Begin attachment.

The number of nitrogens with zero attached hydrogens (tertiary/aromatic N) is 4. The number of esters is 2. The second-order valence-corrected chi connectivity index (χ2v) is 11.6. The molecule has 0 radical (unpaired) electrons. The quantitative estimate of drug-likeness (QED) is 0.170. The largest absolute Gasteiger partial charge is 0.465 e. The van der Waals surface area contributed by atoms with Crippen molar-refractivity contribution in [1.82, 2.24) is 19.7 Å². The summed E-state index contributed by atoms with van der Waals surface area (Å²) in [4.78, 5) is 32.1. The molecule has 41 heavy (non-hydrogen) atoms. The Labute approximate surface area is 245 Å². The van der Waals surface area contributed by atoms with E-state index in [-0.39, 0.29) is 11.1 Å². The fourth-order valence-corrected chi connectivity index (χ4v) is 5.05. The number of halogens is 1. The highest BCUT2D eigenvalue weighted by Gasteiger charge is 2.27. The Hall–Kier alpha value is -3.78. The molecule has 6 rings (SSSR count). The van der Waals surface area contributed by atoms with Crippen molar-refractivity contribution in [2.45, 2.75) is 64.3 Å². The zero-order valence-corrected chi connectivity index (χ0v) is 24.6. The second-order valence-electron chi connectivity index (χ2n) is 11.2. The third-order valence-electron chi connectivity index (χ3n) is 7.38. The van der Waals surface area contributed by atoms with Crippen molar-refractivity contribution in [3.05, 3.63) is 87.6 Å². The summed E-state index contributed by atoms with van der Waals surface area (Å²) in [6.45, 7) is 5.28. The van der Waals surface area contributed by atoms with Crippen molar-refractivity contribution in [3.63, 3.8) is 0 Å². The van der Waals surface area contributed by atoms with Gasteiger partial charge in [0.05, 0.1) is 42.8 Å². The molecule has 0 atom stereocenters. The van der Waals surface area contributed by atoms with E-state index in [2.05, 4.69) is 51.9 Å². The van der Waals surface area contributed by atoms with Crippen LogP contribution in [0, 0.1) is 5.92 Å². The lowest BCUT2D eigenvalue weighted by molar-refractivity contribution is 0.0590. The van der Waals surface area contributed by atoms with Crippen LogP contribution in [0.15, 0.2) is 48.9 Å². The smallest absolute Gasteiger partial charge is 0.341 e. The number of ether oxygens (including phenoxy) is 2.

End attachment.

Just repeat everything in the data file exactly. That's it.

The number of nitrogens with zero attached hydrogens (tertiary/aromatic N) is 4. The number of esters is 2. The second-order valence-corrected chi connectivity index (χ2v) is 11.6. The molecule has 0 radical (unpaired) electrons. The quantitative estimate of drug-likeness (QED) is 0.170. The largest absolute Gasteiger partial charge is 0.465 e. The van der Waals surface area contributed by atoms with Crippen molar-refractivity contribution in [1.82, 2.24) is 19.7 Å². The summed E-state index contributed by atoms with van der Waals surface area (Å²) in [4.78, 5) is 32.1. The molecule has 41 heavy (non-hydrogen) atoms. The Labute approximate surface area is 245 Å². The van der Waals surface area contributed by atoms with E-state index in [-0.39, 0.29) is 11.1 Å². The fourth-order valence-corrected chi connectivity index (χ4v) is 5.05. The number of halogens is 1. The highest BCUT2D eigenvalue weighted by Gasteiger charge is 2.27. The Hall–Kier alpha value is -3.78. The molecule has 6 rings (SSSR count). The van der Waals surface area contributed by atoms with Crippen molar-refractivity contribution in [2.45, 2.75) is 64.3 Å². The zero-order valence-corrected chi connectivity index (χ0v) is 24.6. The second-order valence-electron chi connectivity index (χ2n) is 11.2. The third-order valence-electron chi connectivity index (χ3n) is 7.38. The van der Waals surface area contributed by atoms with Crippen molar-refractivity contribution in [3.05, 3.63) is 87.6 Å². The summed E-state index contributed by atoms with van der Waals surface area (Å²) in [6.45, 7) is 5.28. The van der Waals surface area contributed by atoms with Crippen molar-refractivity contribution in [3.63, 3.8) is 0 Å². The van der Waals surface area contributed by atoms with Gasteiger partial charge in [0.05, 0.1) is 42.8 Å². The molecule has 0 atom stereocenters. The van der Waals surface area contributed by atoms with E-state index in [2.05, 4.69) is 51.9 Å². The van der Waals surface area contributed by atoms with Crippen LogP contribution in [0, 0.1) is 5.92 Å². The lowest BCUT2D eigenvalue weighted by molar-refractivity contribution is 0.0590. The van der Waals surface area contributed by atoms with Crippen LogP contribution in [0.15, 0.2) is 48.9 Å². The smallest absolute Gasteiger partial charge is 0.341 e. The number of ether oxygens (including phenoxy) is 2.